Announcement of Successful 2013 Seeding Grant Applications
PRF seeding grants are for new researchers working on new or established clinical research projects. The purpose of PRF seeding grants is to help new researchers begin a research career.
All applications are subjected to a thorough assessment process by the PRF Grants Review Committee to ensure that PRF seeding grants are awarded to the most worthy studies each year.
The Directors of the PRF Corporate Trustee are now pleased to announce that the following APA members have been awarded seeding grants for the 2013 funding round.
Assessing the sensation of 'desire to void': development of a new instrument.
Rebekah Das (SA)
The complaint of urinary urgency, commonly encountered by continence physiotherapists, is recognized as one of the most bothersome lower urinary tract symptoms. However, the nature of the sensation of urgency is poorly understood, hampering innovation in assessment and treatment. Traditionally urgency has been assessed by proxy such as assessment of emotional or behavioural responses to sensation. There is no instrument available which assesses the perceptual experience of urgency. The researchers have recently demonstrated that urgency is a multidimensional sensation, and the aim of this research is to develop an instrument to assess the multiple dimensions of this symptom.
The development process will involve three phases, each conducted with independent samples:
Descriptive development of the first draft of the instrument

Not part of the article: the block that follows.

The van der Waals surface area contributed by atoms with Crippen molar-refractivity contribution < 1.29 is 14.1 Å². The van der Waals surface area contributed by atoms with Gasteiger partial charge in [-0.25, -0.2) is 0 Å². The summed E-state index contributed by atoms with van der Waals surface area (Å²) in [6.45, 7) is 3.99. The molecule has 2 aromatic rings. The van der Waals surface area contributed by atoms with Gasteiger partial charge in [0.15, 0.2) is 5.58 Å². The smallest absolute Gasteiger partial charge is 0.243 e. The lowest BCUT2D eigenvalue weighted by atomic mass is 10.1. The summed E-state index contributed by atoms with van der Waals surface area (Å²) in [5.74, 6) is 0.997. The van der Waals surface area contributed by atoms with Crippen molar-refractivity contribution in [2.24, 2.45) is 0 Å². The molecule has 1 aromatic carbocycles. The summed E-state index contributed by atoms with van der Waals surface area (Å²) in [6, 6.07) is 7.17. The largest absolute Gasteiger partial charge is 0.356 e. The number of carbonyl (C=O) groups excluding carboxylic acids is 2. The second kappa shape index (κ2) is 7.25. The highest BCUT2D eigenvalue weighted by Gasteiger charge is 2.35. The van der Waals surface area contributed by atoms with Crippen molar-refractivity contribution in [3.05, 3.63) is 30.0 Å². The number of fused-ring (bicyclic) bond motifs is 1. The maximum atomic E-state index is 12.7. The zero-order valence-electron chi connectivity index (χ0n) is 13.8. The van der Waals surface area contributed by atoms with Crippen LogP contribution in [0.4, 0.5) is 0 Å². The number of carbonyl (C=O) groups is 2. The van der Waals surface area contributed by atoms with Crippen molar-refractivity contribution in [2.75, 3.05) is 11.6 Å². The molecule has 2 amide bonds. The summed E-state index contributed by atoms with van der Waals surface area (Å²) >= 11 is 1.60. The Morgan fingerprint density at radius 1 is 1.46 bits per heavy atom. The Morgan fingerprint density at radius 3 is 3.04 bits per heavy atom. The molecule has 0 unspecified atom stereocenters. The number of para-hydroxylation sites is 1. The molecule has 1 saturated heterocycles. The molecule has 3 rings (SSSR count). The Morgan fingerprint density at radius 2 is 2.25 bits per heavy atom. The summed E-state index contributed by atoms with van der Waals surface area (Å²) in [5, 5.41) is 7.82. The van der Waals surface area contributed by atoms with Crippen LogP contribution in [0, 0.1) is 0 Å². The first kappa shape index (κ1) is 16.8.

- An observational study employing factor analysis to determine instrument structure and scoring
- An observational repeated measures study to establish test-retest reliability and discriminatory validity.
In other fields of medicine (e.g. pain and dyspnea) an improved knowledge of the multidimensional nature of adverse sensations has advanced understanding of underlying mechanisms and development of novel diagnostic and treatment options. Similar benefits may arise from improved understanding of the perceptual experience of urgency, which this new instrument will allow.
Amount awarded: $10,000
Early-onset knee osteoarthritis following anterior cruciate ligament reconstruction: the impact on health-related quality of life, work participation and health costs
Stephanie Filbay (QLD)
Osteoarthritis (OA) is the most common form of arthritis and a major public health problem in Australia and internationally. Anterior cruciate ligament reconstruction (ACLR) occurs most frequently in a young active population, and is associated with the early-onset of OA. Studies have demonstrated that older adults with knee OA experience poor Health-Related Quality of Life (HRQoL), functional limitations and participation restrictions. However, little is known about the experience of younger adults with early-onset OA, who may face unique pressures including work responsibilities, parenting roles and social commitments.
This project aims to explore the HRQoL of people aged 18 to 55 years with early-onset knee OA, who have undergone ACLR. In addition, it will explore change in HRQoL over two years, and evaluate work limitations, health service utilisation and associated financial burden. The information generated will aid in the development of management strategies, and provide clinicians with a greater understanding of the impact of knee OA in a younger population following ACLR. Additionally, by evaluating HRQoL, work capacity and cost utilisation, this study will enable policy and decision makers to make informed decisions regarding funding and health-care planning in the future.
Amount awarded: $9,049
A randomised, cross-over trial of the effect of positive expiratory pressure during nebulised delivery of medication on aerosol deposition in people with cystic fibrosis
Olivia Rawson (NSW)
Does the addition of positive expiratory pressure (PEP) to a nebuliser improve deposition of the aerosol in people with cystic fibrosis (CF)?
Adults with CF will inhale a 4mL radioaerosol on two occasions in random order: